Allergan Inc., the makers of BOTOX (onabotulinumtoxinA) announced that it has agreed to pay US $600 million and to plead guilty to misdemeanor, thus reaching a resolution with the DOJ (US Department of Justice) regarding a previously reported Government investigation into the company's past sales and marketing practices related to specific therapeutic uses of BOTOX.
The DOJ had alleged that the BOTOX maker had tried to enhance BOTOX sales through uses the FDA (Food and Drug Administration) had not approved.
In a press release, Sally Yates, U.S. Attorney for the Northern District of Georgia, stated:
The FDA had approved therapeutic uses of Botox for only four rare conditions, yet Allergan made it a top corporate priority to maximize sales of far more lucrative off-label uses that were not approved by FDA.
The company says it has been cooperating with the authorities in a multi-year investigation in Atlanta, Georgia, related to BOTOX use for certain therapeutic treatments covering a period starting at the beginning of 2000. In a press release, Allergan states:
The parties have resolved all issues involved in the investigation by entering into a global settlement, which includes the following:
Allergan has agreed to plead guilty to a single misdemeanor "misbranding" charge covering the period 2000 through 2005 and pay to the Government $375 million.
This misbranding charge is known as a strict liability offense, and does not involve false or deceptive conduct.
A prescription drug is deemed misbranded when its labeling does not contain adequate directions for its "intended uses," and, under the Government's view, a use that the U.S. Food and Drug Administration (FDA) has not approved (i.e., an "off-label" use) may be deemed "intended" based on written or oral statements made by the manufacturer.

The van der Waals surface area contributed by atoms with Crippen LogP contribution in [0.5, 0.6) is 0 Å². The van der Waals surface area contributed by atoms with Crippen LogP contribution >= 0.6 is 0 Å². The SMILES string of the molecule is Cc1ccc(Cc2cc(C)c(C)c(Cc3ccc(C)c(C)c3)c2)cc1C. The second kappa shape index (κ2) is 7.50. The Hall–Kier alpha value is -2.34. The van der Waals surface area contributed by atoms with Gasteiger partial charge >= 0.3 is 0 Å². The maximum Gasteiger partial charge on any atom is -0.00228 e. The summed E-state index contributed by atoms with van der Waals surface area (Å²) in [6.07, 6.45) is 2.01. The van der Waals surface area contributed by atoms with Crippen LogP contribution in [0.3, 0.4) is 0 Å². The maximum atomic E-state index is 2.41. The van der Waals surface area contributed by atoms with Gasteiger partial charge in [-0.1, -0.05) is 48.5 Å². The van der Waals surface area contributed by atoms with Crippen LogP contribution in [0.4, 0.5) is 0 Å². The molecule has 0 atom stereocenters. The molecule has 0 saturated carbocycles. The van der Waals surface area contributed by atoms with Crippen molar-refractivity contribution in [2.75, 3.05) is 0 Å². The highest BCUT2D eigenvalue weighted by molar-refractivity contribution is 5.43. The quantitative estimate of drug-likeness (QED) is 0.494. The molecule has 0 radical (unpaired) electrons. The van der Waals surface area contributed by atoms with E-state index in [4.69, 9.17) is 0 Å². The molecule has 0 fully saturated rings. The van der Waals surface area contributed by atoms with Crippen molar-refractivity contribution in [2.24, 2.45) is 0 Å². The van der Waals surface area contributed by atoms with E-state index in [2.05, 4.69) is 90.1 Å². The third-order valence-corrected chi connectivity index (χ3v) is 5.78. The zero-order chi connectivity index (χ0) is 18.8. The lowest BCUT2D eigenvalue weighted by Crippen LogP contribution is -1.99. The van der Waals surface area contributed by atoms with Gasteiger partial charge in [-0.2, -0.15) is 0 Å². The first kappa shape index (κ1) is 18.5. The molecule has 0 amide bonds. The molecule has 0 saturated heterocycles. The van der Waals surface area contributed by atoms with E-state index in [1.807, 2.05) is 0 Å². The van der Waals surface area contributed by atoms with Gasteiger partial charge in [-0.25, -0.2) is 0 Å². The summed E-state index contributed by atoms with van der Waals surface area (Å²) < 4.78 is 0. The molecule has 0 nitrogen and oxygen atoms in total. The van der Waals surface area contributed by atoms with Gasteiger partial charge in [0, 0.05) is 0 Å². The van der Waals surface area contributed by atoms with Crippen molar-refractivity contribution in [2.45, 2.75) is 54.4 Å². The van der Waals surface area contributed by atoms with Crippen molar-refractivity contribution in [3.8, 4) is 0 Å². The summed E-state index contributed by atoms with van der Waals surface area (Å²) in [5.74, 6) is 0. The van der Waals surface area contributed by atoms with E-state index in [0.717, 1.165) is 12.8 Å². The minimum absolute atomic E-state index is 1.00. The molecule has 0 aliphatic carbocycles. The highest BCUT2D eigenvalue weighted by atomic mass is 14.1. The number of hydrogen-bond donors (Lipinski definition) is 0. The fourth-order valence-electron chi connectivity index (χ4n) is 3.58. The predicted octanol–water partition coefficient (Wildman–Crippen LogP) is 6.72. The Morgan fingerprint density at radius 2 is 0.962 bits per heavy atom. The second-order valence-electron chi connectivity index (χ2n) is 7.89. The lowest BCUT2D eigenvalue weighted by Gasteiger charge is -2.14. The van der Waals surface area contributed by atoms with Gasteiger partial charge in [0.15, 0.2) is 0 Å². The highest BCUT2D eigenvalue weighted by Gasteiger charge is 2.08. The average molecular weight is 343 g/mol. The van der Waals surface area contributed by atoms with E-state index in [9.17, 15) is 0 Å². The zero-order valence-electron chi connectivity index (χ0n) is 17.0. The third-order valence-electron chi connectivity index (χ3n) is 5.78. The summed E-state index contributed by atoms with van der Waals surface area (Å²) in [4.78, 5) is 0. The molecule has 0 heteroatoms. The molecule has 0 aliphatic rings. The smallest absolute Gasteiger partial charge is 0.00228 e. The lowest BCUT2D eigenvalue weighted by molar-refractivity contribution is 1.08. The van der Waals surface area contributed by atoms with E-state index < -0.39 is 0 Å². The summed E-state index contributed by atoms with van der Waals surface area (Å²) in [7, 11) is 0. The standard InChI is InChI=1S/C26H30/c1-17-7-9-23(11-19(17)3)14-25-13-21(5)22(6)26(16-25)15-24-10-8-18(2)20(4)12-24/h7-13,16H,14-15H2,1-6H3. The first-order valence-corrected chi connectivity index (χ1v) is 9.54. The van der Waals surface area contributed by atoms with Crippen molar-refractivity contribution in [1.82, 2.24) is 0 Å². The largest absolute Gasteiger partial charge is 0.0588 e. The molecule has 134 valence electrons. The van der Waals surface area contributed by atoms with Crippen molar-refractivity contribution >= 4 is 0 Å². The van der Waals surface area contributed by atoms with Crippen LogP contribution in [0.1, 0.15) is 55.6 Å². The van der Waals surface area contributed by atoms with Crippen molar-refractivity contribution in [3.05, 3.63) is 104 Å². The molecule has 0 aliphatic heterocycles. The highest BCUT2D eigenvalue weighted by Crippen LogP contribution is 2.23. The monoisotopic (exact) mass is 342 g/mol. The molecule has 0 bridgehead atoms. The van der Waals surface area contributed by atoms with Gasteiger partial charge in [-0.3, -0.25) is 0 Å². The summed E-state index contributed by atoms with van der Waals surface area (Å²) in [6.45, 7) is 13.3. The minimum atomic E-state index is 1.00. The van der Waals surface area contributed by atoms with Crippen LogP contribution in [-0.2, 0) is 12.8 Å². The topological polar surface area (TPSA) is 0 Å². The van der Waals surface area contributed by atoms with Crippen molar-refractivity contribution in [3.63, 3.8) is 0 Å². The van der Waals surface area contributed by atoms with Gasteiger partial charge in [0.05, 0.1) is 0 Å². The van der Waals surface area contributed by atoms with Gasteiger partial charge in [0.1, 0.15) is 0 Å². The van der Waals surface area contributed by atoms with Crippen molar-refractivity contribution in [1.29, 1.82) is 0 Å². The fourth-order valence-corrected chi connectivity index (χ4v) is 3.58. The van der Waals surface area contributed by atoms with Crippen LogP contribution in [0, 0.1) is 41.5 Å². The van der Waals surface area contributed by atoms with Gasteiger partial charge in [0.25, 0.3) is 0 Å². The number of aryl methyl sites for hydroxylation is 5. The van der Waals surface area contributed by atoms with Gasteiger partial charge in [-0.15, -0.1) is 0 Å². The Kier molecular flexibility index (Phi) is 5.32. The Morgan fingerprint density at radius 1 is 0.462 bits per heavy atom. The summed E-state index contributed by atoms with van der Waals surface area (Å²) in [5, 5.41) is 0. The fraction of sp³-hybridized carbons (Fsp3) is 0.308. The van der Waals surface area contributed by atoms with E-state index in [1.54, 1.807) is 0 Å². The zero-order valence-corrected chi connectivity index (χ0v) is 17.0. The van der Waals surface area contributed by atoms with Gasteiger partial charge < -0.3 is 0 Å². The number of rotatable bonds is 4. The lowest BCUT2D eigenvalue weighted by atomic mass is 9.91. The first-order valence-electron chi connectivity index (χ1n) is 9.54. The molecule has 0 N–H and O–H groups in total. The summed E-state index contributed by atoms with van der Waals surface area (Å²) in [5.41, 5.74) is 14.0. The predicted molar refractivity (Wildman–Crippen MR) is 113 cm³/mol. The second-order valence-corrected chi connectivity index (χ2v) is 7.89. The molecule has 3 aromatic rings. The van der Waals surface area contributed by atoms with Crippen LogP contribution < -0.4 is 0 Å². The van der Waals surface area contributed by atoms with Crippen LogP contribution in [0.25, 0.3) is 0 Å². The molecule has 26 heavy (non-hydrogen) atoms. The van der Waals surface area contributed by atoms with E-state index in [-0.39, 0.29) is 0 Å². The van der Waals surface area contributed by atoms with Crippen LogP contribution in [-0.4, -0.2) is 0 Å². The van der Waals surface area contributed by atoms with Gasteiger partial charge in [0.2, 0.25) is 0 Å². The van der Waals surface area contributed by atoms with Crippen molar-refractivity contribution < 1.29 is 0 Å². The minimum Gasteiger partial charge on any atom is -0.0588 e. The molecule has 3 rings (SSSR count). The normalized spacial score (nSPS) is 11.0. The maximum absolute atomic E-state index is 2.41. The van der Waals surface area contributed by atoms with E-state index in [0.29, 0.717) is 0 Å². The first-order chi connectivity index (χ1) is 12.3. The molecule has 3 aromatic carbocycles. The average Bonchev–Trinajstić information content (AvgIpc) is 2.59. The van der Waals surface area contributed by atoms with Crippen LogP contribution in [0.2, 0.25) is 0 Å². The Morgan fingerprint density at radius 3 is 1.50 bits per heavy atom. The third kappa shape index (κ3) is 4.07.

As part of its plea, Allergan has agreed that between 2000 through 2005, its marketing of BOTOX(R) resulted in intended uses for the therapeutic treatment of headache, pain, spasticity and juvenile cerebral palsy. These uses were off-label during the relevant time frame and thus the labeling for BOTOX(R) did not bear directions for these intended uses, resulting in the product being misbranded.
In March 2010, the FDA approved BOTOX(R) for the treatment of increased muscle stiffness in the elbow, wrist and fingers in adults with upper limb spasticity, the most substantial use during the relevant time period, and thus its label now includes directions for that use. Based on positive Phase III trials announced in September 2008, Allergan has filed for FDA approval of BOTOX(R) for the treatment of chronic migraine and expects FDA to rule on the application in 2010. Allergan is also in Phase III clinical trials investigating the use of BOTOX(R) to treat neurogenic and idiopathic overactive bladder.
Although BOTOX(R) is approved in 70 countries around the world, including the United Kingdom, Canada, Brazil, Hong Kong, and recently Japan, to treat symptoms associated with juvenile cerebral palsy, it is currently off-label in the United States. Allergan is in discussions with the FDA regarding additional clinical development for juvenile cerebral palsy in the United States.
Allergan has also agreed to pay US $225 million to resolve civil claims from the Justice Department. This civil settlement is an element of a global settlement which Allergan says is in the best interests of its stockholders. The company denies liability associated with the civil allegations and claims there is no factual or legal merit to them.
The global settlement comes almost two-and-a-half years into an investigation that many say caused a delay in the approval of migraine therapy. BOTOX might eventually become an approved treatment for migraine.
Bloomberg is quoted as saying that "The $600 million settlement amount appears reasonable based on industry standards."
As part of the agreement, Allergan must drop a lawsuit against the FDA in October 2009 which challenged a government rule prohibiting the marketing of medications for unapproved uses.
Allergan says it expects the FDA to decide later this year on its submission for BOTOX for the treatment of migraine.
Source: Allergan Inc., Bloomberg, Wall Street Journal.
Written by Christian Nordqvist